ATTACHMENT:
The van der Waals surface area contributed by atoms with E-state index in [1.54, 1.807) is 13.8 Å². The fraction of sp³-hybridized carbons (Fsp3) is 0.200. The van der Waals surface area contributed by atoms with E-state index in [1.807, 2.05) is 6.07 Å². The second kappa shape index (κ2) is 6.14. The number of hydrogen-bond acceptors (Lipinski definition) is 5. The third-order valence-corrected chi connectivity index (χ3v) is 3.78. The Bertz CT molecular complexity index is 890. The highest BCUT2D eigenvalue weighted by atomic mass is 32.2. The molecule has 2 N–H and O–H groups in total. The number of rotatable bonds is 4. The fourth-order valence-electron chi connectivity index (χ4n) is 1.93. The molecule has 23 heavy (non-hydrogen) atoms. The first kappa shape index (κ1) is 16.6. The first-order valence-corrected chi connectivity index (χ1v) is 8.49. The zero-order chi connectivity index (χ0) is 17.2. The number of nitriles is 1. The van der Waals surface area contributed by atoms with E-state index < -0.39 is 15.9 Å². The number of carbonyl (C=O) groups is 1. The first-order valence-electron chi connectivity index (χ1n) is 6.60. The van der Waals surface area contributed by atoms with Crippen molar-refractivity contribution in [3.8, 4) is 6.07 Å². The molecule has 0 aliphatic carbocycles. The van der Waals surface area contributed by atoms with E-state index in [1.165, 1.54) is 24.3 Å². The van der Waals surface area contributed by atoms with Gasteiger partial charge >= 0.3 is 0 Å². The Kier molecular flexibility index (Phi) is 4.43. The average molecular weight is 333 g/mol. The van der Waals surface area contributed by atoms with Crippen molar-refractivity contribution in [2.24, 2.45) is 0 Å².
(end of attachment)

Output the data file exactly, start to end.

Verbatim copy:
The van der Waals surface area contributed by atoms with E-state index in [1.54, 1.807) is 13.8 Å². The fraction of sp³-hybridized carbons (Fsp3) is 0.200. The van der Waals surface area contributed by atoms with E-state index in [1.807, 2.05) is 6.07 Å². The second kappa shape index (κ2) is 6.14. The number of hydrogen-bond acceptors (Lipinski definition) is 5. The third-order valence-corrected chi connectivity index (χ3v) is 3.78. The Bertz CT molecular complexity index is 890. The highest BCUT2D eigenvalue weighted by atomic mass is 32.2. The molecule has 2 N–H and O–H groups in total. The number of rotatable bonds is 4. The fourth-order valence-electron chi connectivity index (χ4n) is 1.93. The molecule has 23 heavy (non-hydrogen) atoms. The first kappa shape index (κ1) is 16.6. The first-order valence-corrected chi connectivity index (χ1v) is 8.49. The zero-order chi connectivity index (χ0) is 17.2. The number of nitriles is 1. The van der Waals surface area contributed by atoms with E-state index < -0.39 is 15.9 Å². The number of carbonyl (C=O) groups is 1. The first-order valence-electron chi connectivity index (χ1n) is 6.60. The van der Waals surface area contributed by atoms with Crippen molar-refractivity contribution in [3.8, 4) is 6.07 Å². The molecule has 0 aliphatic carbocycles. The van der Waals surface area contributed by atoms with E-state index in [1.165, 1.54) is 24.3 Å². The van der Waals surface area contributed by atoms with Gasteiger partial charge >= 0.3 is 0 Å². The Kier molecular flexibility index (Phi) is 4.43. The average molecular weight is 333 g/mol. The van der Waals surface area contributed by atoms with Crippen molar-refractivity contribution in [2.24, 2.45) is 0 Å².